If you use a studio for your portrait photography, then the seasons don’t matter. But if you venture outside, you must take the environment into consideration, and one of the primary environmental factors is the season. Don’t ignore the season; embrace it. This article discusses how to take advantage of the season.
For many, spring is a favorite season. You are coming out of the cold doldrums of winter, and the world is waking up again. As a photographer, this means you are just beginning to get some greenery for your backgrounds, and most importantly, those spring flowers.
Don’t allow those bright yellow jonquils or red and purple tulips overpower your subject, but a touch of color in the background, out of focus, can add some interest to your image. Or use a curving bed of spring flowers to create leading lines toward the subject. Also, be aware of the light falling on your subject. Those trees, just budding new spring leaves can produce a distracting dappled light on your subject. Move to full shade or use a diffuser to soften the light.
Summer should provide you with full shade under those oak trees to give you lovely open shade. As with spring, be aware of dappled light and make sure you have full, consistent shade on your subject. Be mindful of the heat and shoot late in the day, or even better early in the morning before the heat builds up. Use a stand-in to dial in your exposure and composition before bringing your subject onto the set. Nothing can ruin hair and makeup quicker than high temperatures and humidity.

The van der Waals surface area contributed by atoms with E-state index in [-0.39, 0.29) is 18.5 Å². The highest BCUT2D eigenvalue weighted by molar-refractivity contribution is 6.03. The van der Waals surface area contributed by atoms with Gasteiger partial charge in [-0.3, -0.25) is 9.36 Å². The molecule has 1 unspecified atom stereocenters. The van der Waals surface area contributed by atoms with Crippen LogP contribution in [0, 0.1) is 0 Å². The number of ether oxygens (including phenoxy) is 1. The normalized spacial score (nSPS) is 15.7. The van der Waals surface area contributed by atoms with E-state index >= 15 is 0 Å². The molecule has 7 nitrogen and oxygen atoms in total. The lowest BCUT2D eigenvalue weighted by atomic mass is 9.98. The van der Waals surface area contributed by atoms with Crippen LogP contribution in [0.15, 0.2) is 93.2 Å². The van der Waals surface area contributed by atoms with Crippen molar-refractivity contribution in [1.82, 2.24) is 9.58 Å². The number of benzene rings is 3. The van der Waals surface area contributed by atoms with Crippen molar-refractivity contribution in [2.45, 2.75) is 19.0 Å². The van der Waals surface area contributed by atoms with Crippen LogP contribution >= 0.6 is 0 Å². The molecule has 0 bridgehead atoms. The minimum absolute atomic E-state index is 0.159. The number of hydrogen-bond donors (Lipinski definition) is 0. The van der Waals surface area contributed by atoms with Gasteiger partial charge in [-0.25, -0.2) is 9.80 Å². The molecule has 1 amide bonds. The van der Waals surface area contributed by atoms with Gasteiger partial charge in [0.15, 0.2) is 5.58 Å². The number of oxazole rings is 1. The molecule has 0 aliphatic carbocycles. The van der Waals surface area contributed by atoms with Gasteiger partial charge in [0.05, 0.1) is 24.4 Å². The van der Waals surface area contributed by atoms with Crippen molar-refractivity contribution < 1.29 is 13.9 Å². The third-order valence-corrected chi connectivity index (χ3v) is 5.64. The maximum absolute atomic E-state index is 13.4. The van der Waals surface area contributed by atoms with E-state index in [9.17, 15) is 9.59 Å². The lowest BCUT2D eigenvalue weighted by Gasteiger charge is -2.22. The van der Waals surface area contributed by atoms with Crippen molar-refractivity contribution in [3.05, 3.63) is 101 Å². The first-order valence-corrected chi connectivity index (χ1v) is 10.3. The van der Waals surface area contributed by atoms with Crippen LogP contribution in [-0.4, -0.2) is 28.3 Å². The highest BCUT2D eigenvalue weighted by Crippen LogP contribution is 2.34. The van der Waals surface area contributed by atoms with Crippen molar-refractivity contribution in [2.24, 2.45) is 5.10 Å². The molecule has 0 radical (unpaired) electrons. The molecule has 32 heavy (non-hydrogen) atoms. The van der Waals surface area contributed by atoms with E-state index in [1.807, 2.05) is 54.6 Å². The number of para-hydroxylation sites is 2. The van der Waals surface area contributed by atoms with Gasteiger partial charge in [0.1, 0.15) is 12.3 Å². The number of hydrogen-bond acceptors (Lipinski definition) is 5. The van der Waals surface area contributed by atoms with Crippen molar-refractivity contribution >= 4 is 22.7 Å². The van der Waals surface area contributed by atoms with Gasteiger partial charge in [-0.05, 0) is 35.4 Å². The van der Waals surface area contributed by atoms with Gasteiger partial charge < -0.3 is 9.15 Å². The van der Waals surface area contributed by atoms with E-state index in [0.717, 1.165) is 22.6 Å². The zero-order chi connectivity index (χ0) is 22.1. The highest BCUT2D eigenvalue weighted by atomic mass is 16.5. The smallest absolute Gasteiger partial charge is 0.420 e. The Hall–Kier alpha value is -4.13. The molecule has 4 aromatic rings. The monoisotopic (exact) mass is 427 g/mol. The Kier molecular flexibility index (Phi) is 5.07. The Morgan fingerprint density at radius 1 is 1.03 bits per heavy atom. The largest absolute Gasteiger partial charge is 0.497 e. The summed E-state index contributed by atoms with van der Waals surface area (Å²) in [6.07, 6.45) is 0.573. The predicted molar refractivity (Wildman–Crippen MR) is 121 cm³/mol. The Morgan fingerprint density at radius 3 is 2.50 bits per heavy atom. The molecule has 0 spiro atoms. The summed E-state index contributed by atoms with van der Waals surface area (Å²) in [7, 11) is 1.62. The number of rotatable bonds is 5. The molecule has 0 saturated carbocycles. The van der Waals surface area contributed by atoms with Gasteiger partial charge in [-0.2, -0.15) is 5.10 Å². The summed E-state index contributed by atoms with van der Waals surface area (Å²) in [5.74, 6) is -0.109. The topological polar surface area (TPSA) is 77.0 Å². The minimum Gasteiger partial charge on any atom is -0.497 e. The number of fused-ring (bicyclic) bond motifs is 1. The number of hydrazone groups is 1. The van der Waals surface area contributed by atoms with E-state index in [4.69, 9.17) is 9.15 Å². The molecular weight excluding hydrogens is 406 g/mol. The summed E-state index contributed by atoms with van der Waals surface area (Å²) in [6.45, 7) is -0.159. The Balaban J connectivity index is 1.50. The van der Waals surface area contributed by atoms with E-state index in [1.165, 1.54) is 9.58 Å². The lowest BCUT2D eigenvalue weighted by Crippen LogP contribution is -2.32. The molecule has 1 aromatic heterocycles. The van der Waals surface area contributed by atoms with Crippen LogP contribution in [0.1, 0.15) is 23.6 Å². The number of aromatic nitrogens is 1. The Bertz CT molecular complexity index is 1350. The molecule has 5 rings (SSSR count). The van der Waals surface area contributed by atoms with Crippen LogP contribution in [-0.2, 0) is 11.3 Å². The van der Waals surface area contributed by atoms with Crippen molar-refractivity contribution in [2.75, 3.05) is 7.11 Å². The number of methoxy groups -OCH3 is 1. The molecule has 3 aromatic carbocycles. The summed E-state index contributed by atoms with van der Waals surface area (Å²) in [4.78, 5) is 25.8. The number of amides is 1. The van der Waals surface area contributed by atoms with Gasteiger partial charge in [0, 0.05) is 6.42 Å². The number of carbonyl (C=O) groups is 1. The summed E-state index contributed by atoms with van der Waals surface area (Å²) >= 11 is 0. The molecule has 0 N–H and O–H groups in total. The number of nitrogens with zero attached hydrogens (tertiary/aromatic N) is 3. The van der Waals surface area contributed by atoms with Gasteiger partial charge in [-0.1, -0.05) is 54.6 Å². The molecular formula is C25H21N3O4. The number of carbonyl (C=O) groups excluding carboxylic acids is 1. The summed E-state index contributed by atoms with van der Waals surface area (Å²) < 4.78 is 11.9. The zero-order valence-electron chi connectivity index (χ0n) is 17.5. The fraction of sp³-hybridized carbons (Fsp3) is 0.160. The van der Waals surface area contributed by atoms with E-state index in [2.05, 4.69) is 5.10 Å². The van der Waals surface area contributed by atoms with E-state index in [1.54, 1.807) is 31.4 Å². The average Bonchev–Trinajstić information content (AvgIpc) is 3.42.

Autumn is probably the best time to shoot. You still have plenty of cover overhead to provide open shade, but there are also plenty of colors to give you warm backgrounds. Just be aware of plants and trees that lose their leaves early. Find a spot with plenty of green grass under a large tree that hasn’t lost its leaves. Take advantage of the golden hour late in the day, include plenty of fall color and make those images pop.
Many photographers move inside during the winter, but there are still some environmental shots you can take advantage of. The cold, stark nature of winter landscapes lends itself to black and white photography. Dress your model in clothes that give a good contrast and shoot for black and white. This doesn’t mean to set your camera to black and white. Always shoot color. You will have more control with tones and contrast in post-processing. Also, if you are shooting in snow, you will need to use exposure compensation to get the snow looking white. Remember your camera always wants to shoot neutral grey.
If you shoot portraits outside, and you should, don’t just shoot the same scenes year around. Take advantage of the seasons and bring some variety to your imagery.